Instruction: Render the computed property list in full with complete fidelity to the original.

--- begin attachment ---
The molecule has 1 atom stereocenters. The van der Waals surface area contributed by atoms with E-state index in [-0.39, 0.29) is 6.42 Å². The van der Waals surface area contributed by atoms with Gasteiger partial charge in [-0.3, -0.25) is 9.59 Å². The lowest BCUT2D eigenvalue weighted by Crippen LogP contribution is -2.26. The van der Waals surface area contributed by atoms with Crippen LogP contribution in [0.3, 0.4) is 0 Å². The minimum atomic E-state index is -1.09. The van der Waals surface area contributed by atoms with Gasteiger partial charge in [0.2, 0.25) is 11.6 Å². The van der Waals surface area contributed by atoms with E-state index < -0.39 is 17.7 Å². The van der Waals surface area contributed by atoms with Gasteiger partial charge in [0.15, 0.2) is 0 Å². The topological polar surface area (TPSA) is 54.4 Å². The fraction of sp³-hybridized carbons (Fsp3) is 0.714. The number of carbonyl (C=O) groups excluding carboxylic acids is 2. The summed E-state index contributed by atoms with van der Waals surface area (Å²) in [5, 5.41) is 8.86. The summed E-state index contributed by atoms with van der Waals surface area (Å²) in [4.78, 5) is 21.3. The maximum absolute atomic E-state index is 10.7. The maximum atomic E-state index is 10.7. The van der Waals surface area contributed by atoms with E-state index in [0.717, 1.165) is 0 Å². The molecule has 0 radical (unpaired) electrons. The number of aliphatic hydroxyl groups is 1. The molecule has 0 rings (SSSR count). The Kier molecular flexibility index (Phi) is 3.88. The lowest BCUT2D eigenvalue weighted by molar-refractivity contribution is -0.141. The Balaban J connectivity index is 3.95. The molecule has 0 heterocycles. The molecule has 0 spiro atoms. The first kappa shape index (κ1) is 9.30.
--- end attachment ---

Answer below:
The molecule has 1 atom stereocenters. The van der Waals surface area contributed by atoms with E-state index in [-0.39, 0.29) is 6.42 Å². The van der Waals surface area contributed by atoms with Gasteiger partial charge in [-0.3, -0.25) is 9.59 Å². The lowest BCUT2D eigenvalue weighted by Crippen LogP contribution is -2.26. The van der Waals surface area contributed by atoms with Crippen LogP contribution in [0.3, 0.4) is 0 Å². The minimum atomic E-state index is -1.09. The van der Waals surface area contributed by atoms with Gasteiger partial charge in [0.2, 0.25) is 11.6 Å². The van der Waals surface area contributed by atoms with E-state index < -0.39 is 17.7 Å². The van der Waals surface area contributed by atoms with Gasteiger partial charge in [0.15, 0.2) is 0 Å². The topological polar surface area (TPSA) is 54.4 Å². The fraction of sp³-hybridized carbons (Fsp3) is 0.714. The number of carbonyl (C=O) groups excluding carboxylic acids is 2. The summed E-state index contributed by atoms with van der Waals surface area (Å²) in [5, 5.41) is 8.86. The summed E-state index contributed by atoms with van der Waals surface area (Å²) in [4.78, 5) is 21.3. The maximum absolute atomic E-state index is 10.7. The maximum atomic E-state index is 10.7. The van der Waals surface area contributed by atoms with E-state index in [0.717, 1.165) is 0 Å². The molecule has 0 radical (unpaired) electrons. The number of aliphatic hydroxyl groups is 1. The molecule has 0 rings (SSSR count). The Kier molecular flexibility index (Phi) is 3.88. The lowest BCUT2D eigenvalue weighted by molar-refractivity contribution is -0.141. The Balaban J connectivity index is 3.95. The molecule has 0 heterocycles. The molecule has 0 spiro atoms. The first kappa shape index (κ1) is 9.30.